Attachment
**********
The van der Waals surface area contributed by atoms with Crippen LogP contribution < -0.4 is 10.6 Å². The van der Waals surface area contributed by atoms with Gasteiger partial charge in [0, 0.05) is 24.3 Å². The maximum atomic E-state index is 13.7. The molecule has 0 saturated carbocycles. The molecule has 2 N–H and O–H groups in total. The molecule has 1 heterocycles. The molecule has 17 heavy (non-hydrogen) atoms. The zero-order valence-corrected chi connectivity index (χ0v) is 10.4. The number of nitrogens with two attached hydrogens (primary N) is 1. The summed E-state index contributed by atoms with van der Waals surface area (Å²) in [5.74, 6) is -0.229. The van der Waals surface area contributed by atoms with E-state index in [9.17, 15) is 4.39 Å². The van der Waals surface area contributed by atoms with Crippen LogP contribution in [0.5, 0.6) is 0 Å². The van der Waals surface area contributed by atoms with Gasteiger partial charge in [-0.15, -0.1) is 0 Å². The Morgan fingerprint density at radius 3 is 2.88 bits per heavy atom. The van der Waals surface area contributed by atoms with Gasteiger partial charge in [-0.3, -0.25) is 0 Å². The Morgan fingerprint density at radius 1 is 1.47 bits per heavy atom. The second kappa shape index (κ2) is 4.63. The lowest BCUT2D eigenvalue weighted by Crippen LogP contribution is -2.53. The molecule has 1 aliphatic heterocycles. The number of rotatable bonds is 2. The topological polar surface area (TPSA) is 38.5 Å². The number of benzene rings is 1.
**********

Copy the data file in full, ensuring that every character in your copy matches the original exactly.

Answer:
The van der Waals surface area contributed by atoms with Crippen LogP contribution < -0.4 is 10.6 Å². The van der Waals surface area contributed by atoms with Gasteiger partial charge in [0, 0.05) is 24.3 Å². The maximum atomic E-state index is 13.7. The molecule has 0 saturated carbocycles. The molecule has 2 N–H and O–H groups in total. The molecule has 1 heterocycles. The molecule has 17 heavy (non-hydrogen) atoms. The zero-order valence-corrected chi connectivity index (χ0v) is 10.4. The number of nitrogens with two attached hydrogens (primary N) is 1. The summed E-state index contributed by atoms with van der Waals surface area (Å²) in [5.74, 6) is -0.229. The van der Waals surface area contributed by atoms with E-state index in [9.17, 15) is 4.39 Å². The van der Waals surface area contributed by atoms with Crippen LogP contribution in [0.5, 0.6) is 0 Å². The van der Waals surface area contributed by atoms with Gasteiger partial charge in [-0.15, -0.1) is 0 Å². The Morgan fingerprint density at radius 3 is 2.88 bits per heavy atom. The van der Waals surface area contributed by atoms with Gasteiger partial charge in [-0.3, -0.25) is 0 Å². The Morgan fingerprint density at radius 1 is 1.47 bits per heavy atom. The second kappa shape index (κ2) is 4.63. The lowest BCUT2D eigenvalue weighted by Crippen LogP contribution is -2.53. The molecule has 1 aliphatic heterocycles. The number of rotatable bonds is 2. The topological polar surface area (TPSA) is 38.5 Å². The number of benzene rings is 1.